What Are Some Different Types of Index Funds?
From bonds to foreign stocks and everything in between, there are hundreds of indexes out there used to track the performance of almost every sector of the financial market you can think of. And if there’s an index for it, you can almost bet your bottom dollar there’s an index fund for it.
We’ve already talked about the S&P 500 index fund, which is probably the most famous example of an index fund out there. But that’s just the tip of the iceberg. Here are some other common index funds you’ll find, and you’ll notice that each one has its own unique flavor:
- Russell 2000 Index Fund: This fund is made up of stocks that are in the Russell 2000 index, which focuses on smaller companies.
- Wilshire 5000 Total Market Index Fund: Made up of almost 3,500 stocks, the Wilshire 5000 is the largest U.S. stocks index, and it measures the performance of America’s publicly traded companies.
- MSCI EAFE Index Fund: Whoa, that’s almost half the alphabet right there! All you need to know is this index fund mirrors the performance of the international stock market, with foreign stocks from Europe, Australasia and the Far East (that’s what “EAFE” stands for) included in the mix.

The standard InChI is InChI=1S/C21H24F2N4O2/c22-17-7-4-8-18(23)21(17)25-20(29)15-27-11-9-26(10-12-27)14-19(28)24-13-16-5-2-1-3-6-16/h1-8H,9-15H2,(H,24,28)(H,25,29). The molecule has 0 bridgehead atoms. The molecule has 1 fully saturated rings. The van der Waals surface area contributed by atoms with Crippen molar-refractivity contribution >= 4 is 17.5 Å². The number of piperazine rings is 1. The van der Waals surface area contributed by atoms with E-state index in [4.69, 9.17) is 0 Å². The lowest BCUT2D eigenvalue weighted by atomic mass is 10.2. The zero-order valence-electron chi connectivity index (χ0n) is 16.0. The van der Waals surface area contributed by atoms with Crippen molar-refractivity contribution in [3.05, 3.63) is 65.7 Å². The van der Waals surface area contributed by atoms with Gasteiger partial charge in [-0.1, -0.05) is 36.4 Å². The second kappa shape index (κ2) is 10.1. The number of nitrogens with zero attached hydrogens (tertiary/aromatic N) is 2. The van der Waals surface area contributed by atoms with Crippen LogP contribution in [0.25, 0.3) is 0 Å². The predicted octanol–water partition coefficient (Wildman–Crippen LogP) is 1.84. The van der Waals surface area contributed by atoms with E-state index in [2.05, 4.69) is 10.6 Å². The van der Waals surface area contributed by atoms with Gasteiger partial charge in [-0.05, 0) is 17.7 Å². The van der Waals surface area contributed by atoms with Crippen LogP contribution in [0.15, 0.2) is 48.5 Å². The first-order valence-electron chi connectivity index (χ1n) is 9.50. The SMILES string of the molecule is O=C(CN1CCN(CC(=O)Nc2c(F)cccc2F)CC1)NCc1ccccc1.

- Barclays Capital U.S. Aggregate Bond Index Fund: This index fund is very different from the others in this list because it follows the performance of the U.S. bond market. So the fund invests in bonds instead of stocks. Bonds are basically loans where the government, cities or businesses borrow money from investors and agree to pay them back, with interest. With bonds, you are the lender and the government, city or business is the borrower.
- Nasdaq Composite Index Fund: This fund has stocks from around 3,000 companies listed on the Nasdaq exchange, which is often used to measure the performance of the technology sector.
- Dow Jones Industrial Average (DJIA) Index Fund: The Dow Jones is the oldest stock market index in the U.S., made up of stocks from 30 large companies from all kinds of different industries. This index fund includes stocks from companies that are included in the Dow Jones index.
Remember, with an index fund, don’t expect to get returns that are better or worse than the index the fund is mirroring. Basically, the market’s returns are your returns.
Should Index Funds Be Part of Your Investment Strategy?
If you’re looking for a safe place to park your savings for five or 10 years, it’s hard to beat an index fund. They’re designed to mirror the market, so they’re relatively low-risk and predictable.
Index funds will give you an average rate of return based on stock market conditions, but like with all investing, the longer you keep your money in an index fund, the more likely you are to see growth. That makes them a great option for growing your savings for a down payment or buying your first rental property.